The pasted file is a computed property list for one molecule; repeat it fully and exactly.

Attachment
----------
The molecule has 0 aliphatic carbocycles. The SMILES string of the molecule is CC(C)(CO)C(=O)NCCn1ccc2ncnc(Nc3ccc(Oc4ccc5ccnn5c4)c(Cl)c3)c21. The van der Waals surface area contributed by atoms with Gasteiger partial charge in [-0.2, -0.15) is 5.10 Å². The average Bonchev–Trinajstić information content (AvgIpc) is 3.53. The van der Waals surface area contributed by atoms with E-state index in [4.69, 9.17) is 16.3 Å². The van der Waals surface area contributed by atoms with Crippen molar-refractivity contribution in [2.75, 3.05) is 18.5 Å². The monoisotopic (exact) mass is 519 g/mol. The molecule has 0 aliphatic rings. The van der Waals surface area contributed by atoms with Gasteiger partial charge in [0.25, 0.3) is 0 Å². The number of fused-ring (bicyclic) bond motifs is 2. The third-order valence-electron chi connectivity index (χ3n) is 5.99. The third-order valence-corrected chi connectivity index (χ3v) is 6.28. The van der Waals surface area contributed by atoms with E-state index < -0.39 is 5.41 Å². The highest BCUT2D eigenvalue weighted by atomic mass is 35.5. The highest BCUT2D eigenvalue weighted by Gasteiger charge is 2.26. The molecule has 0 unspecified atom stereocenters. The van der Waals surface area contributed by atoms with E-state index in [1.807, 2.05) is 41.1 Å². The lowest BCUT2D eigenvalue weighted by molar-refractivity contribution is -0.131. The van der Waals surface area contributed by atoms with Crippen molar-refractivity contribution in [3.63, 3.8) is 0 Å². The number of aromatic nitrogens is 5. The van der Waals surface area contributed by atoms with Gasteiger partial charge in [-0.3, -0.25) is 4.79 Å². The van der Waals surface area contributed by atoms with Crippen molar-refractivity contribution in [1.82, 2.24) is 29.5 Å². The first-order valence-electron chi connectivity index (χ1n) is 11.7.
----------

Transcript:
The molecule has 0 aliphatic carbocycles. The SMILES string of the molecule is CC(C)(CO)C(=O)NCCn1ccc2ncnc(Nc3ccc(Oc4ccc5ccnn5c4)c(Cl)c3)c21. The van der Waals surface area contributed by atoms with Gasteiger partial charge in [-0.2, -0.15) is 5.10 Å². The average Bonchev–Trinajstić information content (AvgIpc) is 3.53. The van der Waals surface area contributed by atoms with E-state index in [4.69, 9.17) is 16.3 Å². The van der Waals surface area contributed by atoms with Crippen molar-refractivity contribution in [2.75, 3.05) is 18.5 Å². The monoisotopic (exact) mass is 519 g/mol. The molecule has 0 aliphatic rings. The van der Waals surface area contributed by atoms with Gasteiger partial charge in [0.25, 0.3) is 0 Å². The number of fused-ring (bicyclic) bond motifs is 2. The third-order valence-electron chi connectivity index (χ3n) is 5.99. The third-order valence-corrected chi connectivity index (χ3v) is 6.28. The van der Waals surface area contributed by atoms with E-state index < -0.39 is 5.41 Å². The highest BCUT2D eigenvalue weighted by atomic mass is 35.5. The highest BCUT2D eigenvalue weighted by Gasteiger charge is 2.26. The molecule has 0 unspecified atom stereocenters. The van der Waals surface area contributed by atoms with E-state index in [1.807, 2.05) is 41.1 Å². The lowest BCUT2D eigenvalue weighted by molar-refractivity contribution is -0.131. The van der Waals surface area contributed by atoms with Crippen molar-refractivity contribution in [3.63, 3.8) is 0 Å². The number of aromatic nitrogens is 5. The van der Waals surface area contributed by atoms with Gasteiger partial charge in [-0.3, -0.25) is 4.79 Å². The van der Waals surface area contributed by atoms with Crippen molar-refractivity contribution in [1.82, 2.24) is 29.5 Å². The first-order valence-electron chi connectivity index (χ1n) is 11.7.